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Source: Department of Public Information (DPI)
23 September 2009

General Assembly
GA/10860

            Department of Public Information • News and Media Division • New York

Sixty-fourth General Assembly
Plenary
3rd & 4th Meetings (AM & PM)

With Crises in Food, Energy, Recession Hitting All at Once, ‘the World Looks

to Us for Answers’, Secretary-General Says, Opening General Debate

General Assembly President Hails United Nations as Most legitimate Forum
For Concerted Global Action, as 30 World Leaders Address Session’s First Day


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Background

The General Assembly met this morning to begin its annual general debate.

Statement by the Secretary-General

Opening the sixty-fourth session’s general debate, United Nations Secretary-General BAN KI-MOON recalled that the Assembly gathered every September in a solemn rite –- to reaffirm the United Nations’ founding charter and faith in the principles of peace, justice, human rights and equal opportunity for all.  Delegates assessed the state of the world and laid out a vision for the way forward.

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Statement by General Assembly President

ALI TREKI, President of the United Nations General Assembly, ...

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Supporting post-conflict peacebuilding would continue to be a major concern for Member States, as would the promotion and protection of human rights.  He noted that the Assembly would review the follow-up to the outcome of the Durban Review Conference as racial discrimination, xenophobia and intolerance challenged societies across the globe.  The Assembly would be required to support the development of the Human Rights Council.  The question of Palestine and the Arab-Israeli conflict remain unresolved despite its place on the Assembly’s plenary agenda for many years, and still posed a serious threat to international peace and security.  A comprehensive and lasting settlement was needed, he said.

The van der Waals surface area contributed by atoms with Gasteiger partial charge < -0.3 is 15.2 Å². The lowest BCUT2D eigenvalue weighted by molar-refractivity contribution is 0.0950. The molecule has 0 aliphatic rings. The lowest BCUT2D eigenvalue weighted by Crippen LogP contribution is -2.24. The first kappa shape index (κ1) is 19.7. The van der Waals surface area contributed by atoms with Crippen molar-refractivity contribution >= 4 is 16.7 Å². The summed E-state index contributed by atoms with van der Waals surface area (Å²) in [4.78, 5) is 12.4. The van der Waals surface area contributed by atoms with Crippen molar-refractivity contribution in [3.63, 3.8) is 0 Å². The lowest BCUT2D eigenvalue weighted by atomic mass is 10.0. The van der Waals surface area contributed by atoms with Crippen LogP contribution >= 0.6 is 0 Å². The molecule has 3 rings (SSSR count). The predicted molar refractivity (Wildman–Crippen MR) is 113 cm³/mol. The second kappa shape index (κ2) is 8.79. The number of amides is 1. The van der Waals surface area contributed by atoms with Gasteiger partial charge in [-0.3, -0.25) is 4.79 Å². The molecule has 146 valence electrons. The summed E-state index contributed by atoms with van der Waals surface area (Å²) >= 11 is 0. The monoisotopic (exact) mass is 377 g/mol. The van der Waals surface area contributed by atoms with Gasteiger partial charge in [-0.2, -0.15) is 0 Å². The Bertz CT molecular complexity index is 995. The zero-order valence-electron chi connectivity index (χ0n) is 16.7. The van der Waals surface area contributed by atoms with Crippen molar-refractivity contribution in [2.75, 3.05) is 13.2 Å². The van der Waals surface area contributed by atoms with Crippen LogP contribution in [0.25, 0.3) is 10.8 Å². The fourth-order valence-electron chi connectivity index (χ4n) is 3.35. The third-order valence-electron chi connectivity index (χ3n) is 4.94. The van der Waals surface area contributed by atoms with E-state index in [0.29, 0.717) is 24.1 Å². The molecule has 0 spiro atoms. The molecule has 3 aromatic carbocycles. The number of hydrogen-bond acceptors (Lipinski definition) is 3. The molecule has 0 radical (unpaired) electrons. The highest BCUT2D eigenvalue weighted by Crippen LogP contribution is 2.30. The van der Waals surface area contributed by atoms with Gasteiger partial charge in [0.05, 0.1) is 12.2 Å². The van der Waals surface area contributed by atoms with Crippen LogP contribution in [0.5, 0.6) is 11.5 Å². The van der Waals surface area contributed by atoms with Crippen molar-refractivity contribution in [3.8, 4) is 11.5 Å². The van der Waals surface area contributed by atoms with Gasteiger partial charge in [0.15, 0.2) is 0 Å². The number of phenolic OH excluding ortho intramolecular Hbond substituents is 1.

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Statements

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BARACK OBAMA, President of the United States, ...

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In addition, the United States would continue to seek a just and lasting peace between Israel and Palestine, and the Arab world.  Just yesterday, he had met with Prime Minister Benjamin Netanyahu and President Mahmoud Abbas.  While progress had been made, he continued to call on Palestinians to end incitement against Israel, and reiterate that America did not accept the legitimacy of continued Israeli settlements.

He said the time had come to relaunch negotiations –- without preconditions –- that addressed the permanent status issues:  security for Israelis and Palestinians, borders, refugees and Jerusalem, he said.  The goal was clear:  two States living side by side in peace and security -– a Jewish State with true security for all Israelis, and a viable, independent Palestinian State with contiguous territory, that ended occupation begun in 1967.  The United States would also pursue peace between Israel and Lebanon, Israel and Syria, and a broader peace between Israel and its many neighbours.